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In this youtube video, a pool shark consistently gets the cue ball to drastically change direction mid-roll (i.e. while after he's hit it). Is this theoretically possible without using trick balls? If so, how? If not, why not?

Note: I am not asking whether the particular video is fake, I'm asking whether such shots are possible.

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He's spinning the ball, that's how it can change direction –  captainjamie May 22 at 17:27
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There's no trickery here, OP. See e.g. en.wikipedia.org/wiki/Topspin for more information. –  Danu May 22 at 17:31
    
See also this Billiards tutorial –  Kyle Kanos May 22 at 17:32
    
It's not really topspin though, but similar I guess. Maybe I'll post an answer. –  captainjamie May 22 at 17:35
    
Related: physics.stackexchange.com/q/16271/2451 –  Qmechanic May 22 at 17:57

1 Answer 1

up vote 22 down vote accepted

It would work in a vacuum, so I'll simplify by assuming no air resistance.

When the ball is hit, it spins in a certain direction, for example to hit the ball so that it would follow this path:

enter image description here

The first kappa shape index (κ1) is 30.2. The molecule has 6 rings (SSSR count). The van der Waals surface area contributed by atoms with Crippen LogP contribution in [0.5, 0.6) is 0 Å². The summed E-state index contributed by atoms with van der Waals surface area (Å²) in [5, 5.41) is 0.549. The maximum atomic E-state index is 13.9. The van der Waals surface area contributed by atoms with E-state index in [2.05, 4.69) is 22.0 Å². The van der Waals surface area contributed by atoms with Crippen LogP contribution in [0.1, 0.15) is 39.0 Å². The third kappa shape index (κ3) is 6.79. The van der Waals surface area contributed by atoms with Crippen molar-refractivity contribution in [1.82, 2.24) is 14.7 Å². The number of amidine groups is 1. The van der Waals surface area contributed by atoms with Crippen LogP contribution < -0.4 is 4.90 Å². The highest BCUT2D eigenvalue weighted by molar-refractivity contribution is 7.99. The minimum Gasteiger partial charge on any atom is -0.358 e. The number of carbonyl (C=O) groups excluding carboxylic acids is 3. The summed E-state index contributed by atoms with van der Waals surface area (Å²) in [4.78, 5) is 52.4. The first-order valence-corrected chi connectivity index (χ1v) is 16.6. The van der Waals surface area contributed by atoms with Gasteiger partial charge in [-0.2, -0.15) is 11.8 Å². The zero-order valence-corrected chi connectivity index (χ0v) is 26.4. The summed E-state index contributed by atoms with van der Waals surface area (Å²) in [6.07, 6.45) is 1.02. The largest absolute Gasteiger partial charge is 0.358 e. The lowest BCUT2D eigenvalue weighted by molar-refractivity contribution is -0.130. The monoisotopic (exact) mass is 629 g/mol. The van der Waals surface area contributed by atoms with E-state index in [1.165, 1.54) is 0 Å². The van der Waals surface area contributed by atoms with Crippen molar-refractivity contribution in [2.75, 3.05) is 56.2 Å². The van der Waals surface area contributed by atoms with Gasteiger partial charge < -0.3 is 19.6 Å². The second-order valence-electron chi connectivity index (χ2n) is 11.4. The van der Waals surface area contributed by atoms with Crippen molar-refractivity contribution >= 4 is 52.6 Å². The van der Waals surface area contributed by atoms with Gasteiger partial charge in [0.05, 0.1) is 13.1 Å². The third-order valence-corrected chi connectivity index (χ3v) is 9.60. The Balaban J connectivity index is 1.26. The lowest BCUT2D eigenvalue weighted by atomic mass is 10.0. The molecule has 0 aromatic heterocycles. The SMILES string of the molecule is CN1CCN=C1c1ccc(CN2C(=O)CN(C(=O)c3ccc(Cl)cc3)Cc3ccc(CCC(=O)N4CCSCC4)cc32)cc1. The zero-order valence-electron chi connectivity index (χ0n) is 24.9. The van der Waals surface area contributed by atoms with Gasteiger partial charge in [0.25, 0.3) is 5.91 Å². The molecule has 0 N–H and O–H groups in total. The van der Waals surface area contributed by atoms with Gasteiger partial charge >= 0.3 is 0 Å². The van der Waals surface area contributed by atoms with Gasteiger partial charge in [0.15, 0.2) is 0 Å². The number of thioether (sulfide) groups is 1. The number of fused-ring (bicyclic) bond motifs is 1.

requires the ball to be hit along the red arrow, but spinning in the direction of the blue arrow:

enter image description here

The red arrow here is pointing the same way as the initial direction of the dashed black arrow on the first picture.

As the ball travels forward it is "slipping" on the table. This means that the ball is moving over the table but it is rubbing past, not rolling smoothly, like a car skidding to a stop.

The rotation of the ball will slow down as it travels but so will the ball's speed, so initially it will look like this:

$$ F_\mathrm{net} = -\mu_k N $$

where $ \mu_k $ is the coefficient of kinetic friction and is lower than $ \mu_s $ which is the coefficient of static friction. N is the normal force (in this case equal in magnitude to $mg$)

The force is in the negative direction, meaning the ball is slowing down (I've taken positive to be the direction it initially travels in (the direction of the red arrow)) so at some point the ball will stop moving completely. At this point, if the ball is still rotating, there will still be a resultant force on the ball: $$ F_\mathrm{net} = -\mu_k N $$ so the ball will start moving in the negative direction. Some short time later the ball will stop slipping and continue to roll, with no resultant force, and therefore no net acceleration, but in a different direction to the direction it was hit.

The three graphs below might be useful to understand the motion of the ball further. The first graph shows the position of the ball, the second graph shows the first derivative of position (velocity) and the third graph shows the second derivative (acceleration). The time $t'$ denotes the point at which the ball stops slipping and starts rolling smoothly.

enter image description here

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Which for those reading this, it's the same reason baseballs can curve/slide, soccer (football) balls bend off a corner kick, etc.. It's just not as pronounced because the friction with the air is a lot lower than the friction between a cue ball and the felt. –  tpg2114 May 23 at 2:21

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